METRO's comprehensive regional plan could include diamond lane in Lake Houston area

The Metropolitan Transit Authority of Harris County is shaping its first comprehensive regional plan since 2003, which could include more than $3 billion worth of projects.

The Metropolitan Transit Authority of Harris County is shaping its first comprehensive regional plan since 2003, which could include more than $3 billion worth of projects.

As the Metropolitan Transit Authority of Harris County continues to shape its first comprehensive regional plan since 2003, authority representatives addressed Humble City Council at the March 29 meeting to discuss proposed mobility projects that could affect the Lake Houston area.

Clint Harbert, vice president of system and capital planning for METRO, said the METRONext plan is needed to address future mobility needs in the Houston region as the population grows. To combat the impending vehicle congestion, METRO is in the process of developing a mobility improvement plan that includes regional transit projects through 2040.

"[The population growth] really translates to a significant increase in [METRO] ridership over where we are today ... by about 103 percent with this investment," Harbert said at the meeting. "This translates into 632,000 passenger trips carried on our system daily. That translates into 134,000 more cars over today that we will take off the road."

As for public transportation projects impacting the city of Humble, the Hwy. 59 corridor is staged to get diamond lanes—which are expanded two-way high-occupancy vehicle lanes, according to the draft of the mobility improvement plan.

The proposed diamond lane would allow drivers on Hwy. 59 who are carpooling in off-peak directions to experience quicker travel times, Harbert said.

"In the mornings as [traffic] goes [into Houston], there’s going to be ... northbound lanes," Harbert said. "It will create a diamond lane for people carpooling or people in vanpools to be able to get out [of Houston] much quicker."

Projects from the plan could be funded in part by METRO's proposed $3.5 billion bond referendum—which officials say will be on the November ballot but has not yet been officially called—as well as federal funds from the Houston-Galveston Area Council, said Thomas Jasien, METRO's deputy chief executive officer. He also said METRO will continue to accept public feedback on the projects as planning moves forward.

"We’re trying to attract as many federal dollars as we can for the projects," Jasien said. "In order to do that, it requires a very stringent federal process where you actually have to go back out to the community and say, 'Is this your preference? Is this what you want?'"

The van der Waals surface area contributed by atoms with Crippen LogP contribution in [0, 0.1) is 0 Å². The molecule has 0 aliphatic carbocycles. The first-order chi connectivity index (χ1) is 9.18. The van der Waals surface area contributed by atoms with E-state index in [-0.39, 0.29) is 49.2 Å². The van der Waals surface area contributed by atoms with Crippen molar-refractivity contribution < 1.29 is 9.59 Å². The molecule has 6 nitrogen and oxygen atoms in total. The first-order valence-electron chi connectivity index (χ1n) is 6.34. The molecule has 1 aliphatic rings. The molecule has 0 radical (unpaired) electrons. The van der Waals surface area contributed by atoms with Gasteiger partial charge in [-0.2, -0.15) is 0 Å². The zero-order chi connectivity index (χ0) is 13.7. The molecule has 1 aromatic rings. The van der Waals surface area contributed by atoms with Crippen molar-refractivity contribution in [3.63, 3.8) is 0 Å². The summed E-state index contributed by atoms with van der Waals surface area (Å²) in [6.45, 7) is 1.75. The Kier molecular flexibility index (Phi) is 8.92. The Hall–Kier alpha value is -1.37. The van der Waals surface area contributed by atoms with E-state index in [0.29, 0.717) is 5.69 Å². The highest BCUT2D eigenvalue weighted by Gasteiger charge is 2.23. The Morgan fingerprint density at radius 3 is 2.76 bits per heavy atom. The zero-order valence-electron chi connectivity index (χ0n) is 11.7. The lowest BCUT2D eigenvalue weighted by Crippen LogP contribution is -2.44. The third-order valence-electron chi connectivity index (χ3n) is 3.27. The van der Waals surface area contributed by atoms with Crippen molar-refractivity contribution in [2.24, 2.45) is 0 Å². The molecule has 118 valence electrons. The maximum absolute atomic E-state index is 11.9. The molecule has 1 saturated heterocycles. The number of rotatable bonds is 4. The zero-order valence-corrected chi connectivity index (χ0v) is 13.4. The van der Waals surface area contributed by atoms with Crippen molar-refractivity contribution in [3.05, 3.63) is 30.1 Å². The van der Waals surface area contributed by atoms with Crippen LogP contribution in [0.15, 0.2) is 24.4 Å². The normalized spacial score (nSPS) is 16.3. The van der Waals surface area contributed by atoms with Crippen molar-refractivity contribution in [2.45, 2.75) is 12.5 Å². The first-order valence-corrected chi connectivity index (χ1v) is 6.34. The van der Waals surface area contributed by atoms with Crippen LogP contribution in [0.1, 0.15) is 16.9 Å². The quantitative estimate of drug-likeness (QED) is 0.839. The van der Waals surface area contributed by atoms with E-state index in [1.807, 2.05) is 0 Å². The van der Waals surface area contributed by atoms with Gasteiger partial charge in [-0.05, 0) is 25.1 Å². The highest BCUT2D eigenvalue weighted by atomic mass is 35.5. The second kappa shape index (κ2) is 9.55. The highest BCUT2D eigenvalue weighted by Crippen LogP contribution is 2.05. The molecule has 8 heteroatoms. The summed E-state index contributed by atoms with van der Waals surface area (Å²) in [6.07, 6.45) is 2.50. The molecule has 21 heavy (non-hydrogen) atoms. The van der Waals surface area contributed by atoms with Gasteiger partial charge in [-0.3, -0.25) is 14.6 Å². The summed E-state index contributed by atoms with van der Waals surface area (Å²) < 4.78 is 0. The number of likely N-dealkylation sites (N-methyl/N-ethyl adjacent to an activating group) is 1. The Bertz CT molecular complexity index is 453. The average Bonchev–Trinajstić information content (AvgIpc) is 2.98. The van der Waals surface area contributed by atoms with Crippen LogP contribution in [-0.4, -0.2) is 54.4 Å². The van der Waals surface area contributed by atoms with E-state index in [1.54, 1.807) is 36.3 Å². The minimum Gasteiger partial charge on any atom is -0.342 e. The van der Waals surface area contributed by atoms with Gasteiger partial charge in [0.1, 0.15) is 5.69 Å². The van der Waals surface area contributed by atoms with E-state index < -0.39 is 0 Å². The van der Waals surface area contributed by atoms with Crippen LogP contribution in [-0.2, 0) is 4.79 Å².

Funds for the projects will also be collected through sales tax revenue from 14 multicities—including Humble—that make up METRO's taxing base. According to METRO, the city of Humble contributed roughly $6.8 million to the authority in 2018.

Humble Mayor Merle Aaron said at the meeting that many public transit projects have missed the city of Humble, as the nearest park and ride is located in Kingwood. With vehicle congestion increasing near the George Bush Intercontinental Airport, Aaron said the city would benefit from more direct transit opportunities.

"It seems like [transit services] kind of passed right through Humble," Aaron said. "So we’re looking forward to seeing what we come up with that’s going to benefit Humble directly. We’re one of the larger economic areas in the multicities, so we’d really like to see what we can do to help with traffic around here."

Other agenda items: 

  • City Council unanimously approved a $22,000 contract with Veritas AEC for the company to engineer and design the space for the new Humble Museum. Humble City Manager Jason Stuebe said the current museum, located at 219 E. Main St., will be relocated to an existing building behind the Charles Bender Performing Arts Center. Stuebe said remodeling of the new space will take approximately three months, at which point the city will call for contractor bids for the project.


Correction: The original version of this article stated the incorrect name for the Houston-Galveston Area Council.
By Kelly Schafler

Managing editor, South Houston

Kelly joined Community Impact Newspaper as a reporter in June 2017 after majoring in print journalism and creative writing at the University of Houston. In March 2019, she transitioned to editor for the Lake Houston-Humble-Kingwood edition and began covering the Spring and Klein area as well in August 2020. In June 2021, Kelly was promoted to South Houston managing editor.



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